How to create a bootable Windows 10 Technical Preview USB drive
Microsoft has released Windows 10 Technical Preview, giving early adopters like you and me the opportunity to experience some of the lovely new features that the operating system will bring to the table when it officially launches next year. The highlight is, of course, the new Start menu, but the other changes add up to give us what could very well be the sleek and modern Windows we have all been waiting for: touch-friendly, yet still great with a keyboard and mouse.
This all sounds very intriguing indeed, especially if you have been holding off on upgrades so far. If you want to take the plunge and test Windows 10 Technical Preview directly on your PC, without taking the virtualization route, then you already know that your best install option is a bootable USB drive. Luckily, you came to the right place -- here is everything you need to do.
First Off, the Requirements
In order to create a bootable Windows 10 Technical Preview USB drive you will need to prepare the following, before we can go any further:
- Windows 10 Technical Preview ISO, which you can download from here;
- Windows 10 Technical Preview product key: NKJFK-GPHP7-G8C3J-P6JXR-HQRJR (taken from the page linked above);
- Archiving tool like 7-Zip or WinRAR (either one is fine for the job);
- USB drive -- the minimum size is 4 GB for the 32-bit version and 8 GB for the 64-bit version. Also, the faster the USB drive is the less time everything takes;
- Windows PC.
Creating the Bootable USB Drive
After you have ticked every item on that list, you will have to install the archiving tool of your choosing (if you do not have one installed already) and then extract the contents of the Windows 10 Technical Preview ISO to a folder on your Windows PC. This option is revealed by right-clicking on the said file. Keep in mind that the partition you will use needs to have enough free space to accommodate the extra content. Also, a backup of the files on the USB drive is recommended.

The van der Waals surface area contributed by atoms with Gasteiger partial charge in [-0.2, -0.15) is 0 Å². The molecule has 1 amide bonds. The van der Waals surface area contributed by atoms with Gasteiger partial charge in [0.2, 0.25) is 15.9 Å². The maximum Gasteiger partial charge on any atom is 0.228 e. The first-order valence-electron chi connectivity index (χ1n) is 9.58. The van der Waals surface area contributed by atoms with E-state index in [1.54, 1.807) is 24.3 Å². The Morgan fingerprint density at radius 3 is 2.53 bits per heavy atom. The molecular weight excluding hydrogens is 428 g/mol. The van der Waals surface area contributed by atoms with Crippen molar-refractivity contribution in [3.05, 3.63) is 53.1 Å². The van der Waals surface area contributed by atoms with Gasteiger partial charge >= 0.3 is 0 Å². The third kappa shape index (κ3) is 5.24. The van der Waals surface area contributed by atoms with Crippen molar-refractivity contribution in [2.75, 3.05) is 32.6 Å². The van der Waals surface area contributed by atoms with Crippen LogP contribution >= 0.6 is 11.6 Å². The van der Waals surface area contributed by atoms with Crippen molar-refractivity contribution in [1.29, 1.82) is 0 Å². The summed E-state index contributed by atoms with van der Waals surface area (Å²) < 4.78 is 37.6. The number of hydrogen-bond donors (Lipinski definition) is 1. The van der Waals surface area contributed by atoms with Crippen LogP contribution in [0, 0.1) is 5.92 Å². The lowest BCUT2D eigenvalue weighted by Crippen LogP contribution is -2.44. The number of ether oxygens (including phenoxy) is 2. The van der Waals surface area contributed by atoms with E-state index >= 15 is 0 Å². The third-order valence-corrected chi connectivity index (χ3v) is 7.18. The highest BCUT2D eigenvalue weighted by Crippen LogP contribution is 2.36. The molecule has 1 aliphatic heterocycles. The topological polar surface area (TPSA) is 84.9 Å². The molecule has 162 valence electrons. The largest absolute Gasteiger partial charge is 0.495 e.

Afterwards, you will need to attach the USB drive, and follow the next steps to make a bootable Windows 10 Technical Preview USB media:
- Open a Command Prompt window. To do this, trigger Run (Windows key + R will do the trick, or you can find it in the Start menu), type "cmd" and then hit the OK button.
- Use the "diskpart" command to open the disk partitioning software. Validate the UAC prompt, if asked, to carry on.
- Use the "list disk" command to reveal the list of attached physical storage media. This will show all the HDDs, SSDs, USB drives and so on.
- Identify the disk number of the USB drive you are using for this process (look at the size column for easy identification; based on my experience, it is usually listed last).
- Use the "select disk X" command to select it, where "X" is the disk number of your USB drive.
- Use the "clean" command to erase the contents of the USB drive.
- Use the "create partition primary" command to create a primary partition on the USB drive.
- Use the "select partition 1" command to select the previously created partition.
- Use the "active" command to make said partition appear active, or validated.
- Use the "format fs=ntfs quick" command to format the said partition as NTFS, using the Quick routine.
- Use the "assign" command to assign a drive letter to the USB drive. Afterwards, it will show up as a drive under My Computer.
- Copy the extracted contents of the Windows 10 Technical Preview ISO to the USB drive
If you prefer a visual step-by-step guide, check out the slideshow below.
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How to Start the Install?
Now that you have the bootable Windows 10 Technical Preview USB drive ready to go, you are probably wondering what is the next step. Well, to kick off the install you have to boot from that USB drive.
Booting from a USB drive can be enabled by altering the boot order under BIOS settings to have USB at the top, quickly triggering the boot menu after turning on the PC and manually selecting the USB drive, or, if you're lucky, the PC is already set up to boot from a USB drive. Afterwards, with the device attached, you can install Windows 10 as you normally would any other Windows release.
Update: You can also use the Windows 7 USB/DVD Download Tool for this process, as my colleague Brian Fagioli has pointed out on Twitter. It may be designed for Windows 7, but it apparently gets the job done for Windows 10 as well.